For most people, a home is the largest purchase they’ll ever make, so choosing the wrong property can have disastrous implications on your wallet and well-being. Buying a home is not an impulse buy. In most cases, you will have a few months’ notice before you actually go through with the sale. Planning ahead is critical particularly if you don't have extensive financial resources. Whether you’re a seasoned or first-time buyer, here are a few home-buying mistakes to avoid.
1. Altering your financial pictures prior to closing
Do not make any major purchases or move money around until you're settled in your new home. When you make a major purchase, you limit the amount of money available for your down payment and decrease the amount of liquid capital in your name. Also, moving your money around could make it more difficult for the lender to properly document and measure your finances. So leave your money where it is until after closing.
2. Getting too attached to one property
In competitive markets, you may have to put in offers on several properties before one is accepted. Some buyers get so infatuated with one property that a rejected offer hits them hard. It’s okay to feel anxious, but you need to be able to fall in and out of love during a home search. If you find a home that you think is perfect for you and you don’t get it, you can’t stay down too long. You have to recognize that wasn’t the house for you.
3. Skipping the home inspection
Home inspections are not required when buying a house and some sellers can rush the process and discourage an inspection. But buying a house without an inspection is extraordinarily risky because serious problems can exist with the electrical wiring, the plumbing, the roof, or the foundation. An inspector can identify problems before the closing, and you can then ask the seller to fix these problems. If you buy a house and skip the home inspection, you’re financially responsible for any problems that arise after closing.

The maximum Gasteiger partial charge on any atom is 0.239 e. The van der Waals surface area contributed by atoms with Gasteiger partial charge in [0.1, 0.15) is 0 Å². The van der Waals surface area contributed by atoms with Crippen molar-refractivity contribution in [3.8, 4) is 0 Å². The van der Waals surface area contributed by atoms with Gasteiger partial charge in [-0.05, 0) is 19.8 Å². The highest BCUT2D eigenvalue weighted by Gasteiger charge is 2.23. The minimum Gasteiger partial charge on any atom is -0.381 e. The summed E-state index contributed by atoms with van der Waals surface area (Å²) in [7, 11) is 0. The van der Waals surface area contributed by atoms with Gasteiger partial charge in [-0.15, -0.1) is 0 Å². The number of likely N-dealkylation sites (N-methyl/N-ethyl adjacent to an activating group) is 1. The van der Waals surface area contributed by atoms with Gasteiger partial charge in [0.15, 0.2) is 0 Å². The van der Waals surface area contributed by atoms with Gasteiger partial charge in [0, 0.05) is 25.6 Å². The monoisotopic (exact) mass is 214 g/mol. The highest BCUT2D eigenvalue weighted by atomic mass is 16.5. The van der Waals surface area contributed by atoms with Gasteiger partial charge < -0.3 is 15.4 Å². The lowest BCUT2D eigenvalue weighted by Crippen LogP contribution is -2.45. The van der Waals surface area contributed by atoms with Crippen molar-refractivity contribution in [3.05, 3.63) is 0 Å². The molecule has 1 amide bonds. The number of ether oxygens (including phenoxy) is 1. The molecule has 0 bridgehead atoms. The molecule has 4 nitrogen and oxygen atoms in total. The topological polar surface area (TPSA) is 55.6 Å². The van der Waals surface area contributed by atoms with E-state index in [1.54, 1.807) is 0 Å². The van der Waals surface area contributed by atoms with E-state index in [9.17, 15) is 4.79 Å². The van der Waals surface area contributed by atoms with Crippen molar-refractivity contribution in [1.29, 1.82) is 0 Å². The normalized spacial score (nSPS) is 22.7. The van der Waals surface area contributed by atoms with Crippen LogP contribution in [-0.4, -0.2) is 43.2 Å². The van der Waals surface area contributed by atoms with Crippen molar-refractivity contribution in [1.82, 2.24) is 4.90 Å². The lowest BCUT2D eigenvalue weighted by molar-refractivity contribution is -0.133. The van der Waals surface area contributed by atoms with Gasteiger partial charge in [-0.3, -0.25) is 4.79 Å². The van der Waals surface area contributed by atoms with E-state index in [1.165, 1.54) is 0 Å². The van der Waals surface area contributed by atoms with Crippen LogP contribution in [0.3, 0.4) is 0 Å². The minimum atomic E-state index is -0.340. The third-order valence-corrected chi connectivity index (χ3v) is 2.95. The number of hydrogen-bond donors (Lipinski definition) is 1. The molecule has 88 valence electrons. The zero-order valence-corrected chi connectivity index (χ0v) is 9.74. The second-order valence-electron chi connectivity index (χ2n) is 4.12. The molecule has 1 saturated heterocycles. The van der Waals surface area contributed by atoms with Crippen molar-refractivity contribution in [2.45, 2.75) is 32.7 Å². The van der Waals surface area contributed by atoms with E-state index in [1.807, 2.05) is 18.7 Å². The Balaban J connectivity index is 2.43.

4. Buying the wrong house
As a home buyer, the very first thing you should do is make a list of priorities and define home purchasing objectives. Figure out what features and benefits are most important and which you can live without. Before you sign on the dotted line, review this list and make sure the house you are about to purchase meets your requirements. It's easy to overlook a major factor that could come back to haunt you later.
5. Maxing out your spending power
Qualifying for a half-million-dollar mortgage does not mean you should buy a mansion, it is therefore wise to be a little more conservative. Homeowners have additional expenses such as property taxes, condo fees, and maintenance that renters do not. However, some first-time buyers fail to budget for these extra costs and assume they can afford a monthly mortgage equivalent to the rent they paid.
One buyer purchased a home that cost him about $100,000 more than he was comfortable spending. But he fell in love with the Victorian character: the high ceilings, sparkling chandeliers, and wide open space layout. A year later, he could no longer afford to make his mortgage payments. The house was too expensive for him to maintain. He would have been better off buying a smaller home in a more modest neighborhood. But he let his soaring emotions cloud his good judgment. Make sure you do not go beyond the budget you assigned for the home purchase.